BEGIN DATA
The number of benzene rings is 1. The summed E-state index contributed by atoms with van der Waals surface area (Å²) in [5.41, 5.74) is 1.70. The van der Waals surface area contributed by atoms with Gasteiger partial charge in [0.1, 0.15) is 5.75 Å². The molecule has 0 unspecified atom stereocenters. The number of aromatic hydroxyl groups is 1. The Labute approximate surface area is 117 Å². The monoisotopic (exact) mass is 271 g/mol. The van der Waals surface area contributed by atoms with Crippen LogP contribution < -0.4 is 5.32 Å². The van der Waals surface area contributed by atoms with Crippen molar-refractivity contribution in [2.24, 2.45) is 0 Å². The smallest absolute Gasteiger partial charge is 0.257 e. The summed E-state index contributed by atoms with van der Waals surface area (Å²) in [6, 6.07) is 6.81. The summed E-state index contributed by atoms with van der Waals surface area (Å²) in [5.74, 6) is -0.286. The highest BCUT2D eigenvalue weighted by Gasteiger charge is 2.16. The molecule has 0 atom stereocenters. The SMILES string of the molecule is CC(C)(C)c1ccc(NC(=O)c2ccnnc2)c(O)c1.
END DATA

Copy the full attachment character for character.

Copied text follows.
The number of benzene rings is 1. The summed E-state index contributed by atoms with van der Waals surface area (Å²) in [5.41, 5.74) is 1.70. The van der Waals surface area contributed by atoms with Gasteiger partial charge in [0.1, 0.15) is 5.75 Å². The molecule has 0 unspecified atom stereocenters. The number of aromatic hydroxyl groups is 1. The Labute approximate surface area is 117 Å². The monoisotopic (exact) mass is 271 g/mol. The van der Waals surface area contributed by atoms with Crippen LogP contribution < -0.4 is 5.32 Å². The van der Waals surface area contributed by atoms with Crippen molar-refractivity contribution in [2.24, 2.45) is 0 Å². The smallest absolute Gasteiger partial charge is 0.257 e. The summed E-state index contributed by atoms with van der Waals surface area (Å²) in [6, 6.07) is 6.81. The summed E-state index contributed by atoms with van der Waals surface area (Å²) in [5.74, 6) is -0.286. The highest BCUT2D eigenvalue weighted by Gasteiger charge is 2.16. The molecule has 0 atom stereocenters. The SMILES string of the molecule is CC(C)(C)c1ccc(NC(=O)c2ccnnc2)c(O)c1.